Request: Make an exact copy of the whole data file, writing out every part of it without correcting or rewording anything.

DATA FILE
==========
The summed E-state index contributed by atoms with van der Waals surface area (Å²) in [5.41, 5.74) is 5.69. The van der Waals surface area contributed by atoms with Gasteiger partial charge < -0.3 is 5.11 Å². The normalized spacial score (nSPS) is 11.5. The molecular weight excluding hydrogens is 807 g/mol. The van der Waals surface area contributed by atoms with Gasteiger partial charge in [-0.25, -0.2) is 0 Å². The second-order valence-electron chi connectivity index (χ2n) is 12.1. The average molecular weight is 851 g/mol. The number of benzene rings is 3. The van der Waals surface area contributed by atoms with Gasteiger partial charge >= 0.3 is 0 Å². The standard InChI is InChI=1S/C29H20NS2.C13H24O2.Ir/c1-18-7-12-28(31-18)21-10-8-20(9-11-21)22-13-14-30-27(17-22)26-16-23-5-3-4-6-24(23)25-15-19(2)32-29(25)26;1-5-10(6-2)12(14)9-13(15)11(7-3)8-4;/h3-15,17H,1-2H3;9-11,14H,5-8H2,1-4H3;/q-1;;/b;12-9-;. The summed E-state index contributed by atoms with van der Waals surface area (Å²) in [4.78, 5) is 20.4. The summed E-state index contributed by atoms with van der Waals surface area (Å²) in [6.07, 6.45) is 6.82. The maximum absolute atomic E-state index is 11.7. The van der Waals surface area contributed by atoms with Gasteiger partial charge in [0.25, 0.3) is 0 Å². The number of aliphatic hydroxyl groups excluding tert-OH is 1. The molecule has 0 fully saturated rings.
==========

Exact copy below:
The summed E-state index contributed by atoms with van der Waals surface area (Å²) in [5.41, 5.74) is 5.69. The van der Waals surface area contributed by atoms with Gasteiger partial charge < -0.3 is 5.11 Å². The normalized spacial score (nSPS) is 11.5. The molecular weight excluding hydrogens is 807 g/mol. The van der Waals surface area contributed by atoms with Gasteiger partial charge in [-0.25, -0.2) is 0 Å². The second-order valence-electron chi connectivity index (χ2n) is 12.1. The average molecular weight is 851 g/mol. The number of benzene rings is 3. The van der Waals surface area contributed by atoms with Gasteiger partial charge >= 0.3 is 0 Å². The standard InChI is InChI=1S/C29H20NS2.C13H24O2.Ir/c1-18-7-12-28(31-18)21-10-8-20(9-11-21)22-13-14-30-27(17-22)26-16-23-5-3-4-6-24(23)25-15-19(2)32-29(25)26;1-5-10(6-2)12(14)9-13(15)11(7-3)8-4;/h3-15,17H,1-2H3;9-11,14H,5-8H2,1-4H3;/q-1;;/b;12-9-;. The summed E-state index contributed by atoms with van der Waals surface area (Å²) in [4.78, 5) is 20.4. The summed E-state index contributed by atoms with van der Waals surface area (Å²) in [6.07, 6.45) is 6.82. The maximum absolute atomic E-state index is 11.7. The van der Waals surface area contributed by atoms with Gasteiger partial charge in [0.25, 0.3) is 0 Å². The number of aliphatic hydroxyl groups excluding tert-OH is 1. The molecule has 0 fully saturated rings.